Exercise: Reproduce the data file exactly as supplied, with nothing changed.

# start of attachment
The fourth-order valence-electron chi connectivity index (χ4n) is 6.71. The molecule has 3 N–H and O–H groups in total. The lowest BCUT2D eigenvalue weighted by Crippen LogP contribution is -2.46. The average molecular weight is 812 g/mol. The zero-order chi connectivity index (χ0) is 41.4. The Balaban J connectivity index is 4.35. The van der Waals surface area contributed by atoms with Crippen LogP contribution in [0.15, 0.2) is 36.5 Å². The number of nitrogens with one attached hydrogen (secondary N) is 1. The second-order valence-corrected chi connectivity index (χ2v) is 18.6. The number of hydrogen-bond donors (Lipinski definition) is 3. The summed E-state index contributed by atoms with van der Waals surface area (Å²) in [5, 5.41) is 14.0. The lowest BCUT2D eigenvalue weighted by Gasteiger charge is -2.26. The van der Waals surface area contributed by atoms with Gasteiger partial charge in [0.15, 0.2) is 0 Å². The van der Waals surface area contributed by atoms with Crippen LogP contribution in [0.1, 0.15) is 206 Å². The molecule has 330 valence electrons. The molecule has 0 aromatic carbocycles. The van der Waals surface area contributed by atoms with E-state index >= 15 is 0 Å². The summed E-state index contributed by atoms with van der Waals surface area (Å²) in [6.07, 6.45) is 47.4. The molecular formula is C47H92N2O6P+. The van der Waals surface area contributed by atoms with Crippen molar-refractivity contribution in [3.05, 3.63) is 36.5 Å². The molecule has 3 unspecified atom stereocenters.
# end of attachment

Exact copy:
The fourth-order valence-electron chi connectivity index (χ4n) is 6.71. The molecule has 3 N–H and O–H groups in total. The lowest BCUT2D eigenvalue weighted by Crippen LogP contribution is -2.46. The average molecular weight is 812 g/mol. The zero-order chi connectivity index (χ0) is 41.4. The Balaban J connectivity index is 4.35. The van der Waals surface area contributed by atoms with Crippen LogP contribution in [0.15, 0.2) is 36.5 Å². The number of nitrogens with one attached hydrogen (secondary N) is 1. The second-order valence-corrected chi connectivity index (χ2v) is 18.6. The number of hydrogen-bond donors (Lipinski definition) is 3. The summed E-state index contributed by atoms with van der Waals surface area (Å²) in [5, 5.41) is 14.0. The lowest BCUT2D eigenvalue weighted by Gasteiger charge is -2.26. The van der Waals surface area contributed by atoms with Gasteiger partial charge in [0.15, 0.2) is 0 Å². The van der Waals surface area contributed by atoms with Crippen LogP contribution in [0.1, 0.15) is 206 Å². The molecule has 330 valence electrons. The molecule has 0 aromatic carbocycles. The van der Waals surface area contributed by atoms with E-state index >= 15 is 0 Å². The summed E-state index contributed by atoms with van der Waals surface area (Å²) in [6.07, 6.45) is 47.4. The molecular formula is C47H92N2O6P+. The van der Waals surface area contributed by atoms with Crippen molar-refractivity contribution in [3.05, 3.63) is 36.5 Å². The molecule has 3 unspecified atom stereocenters.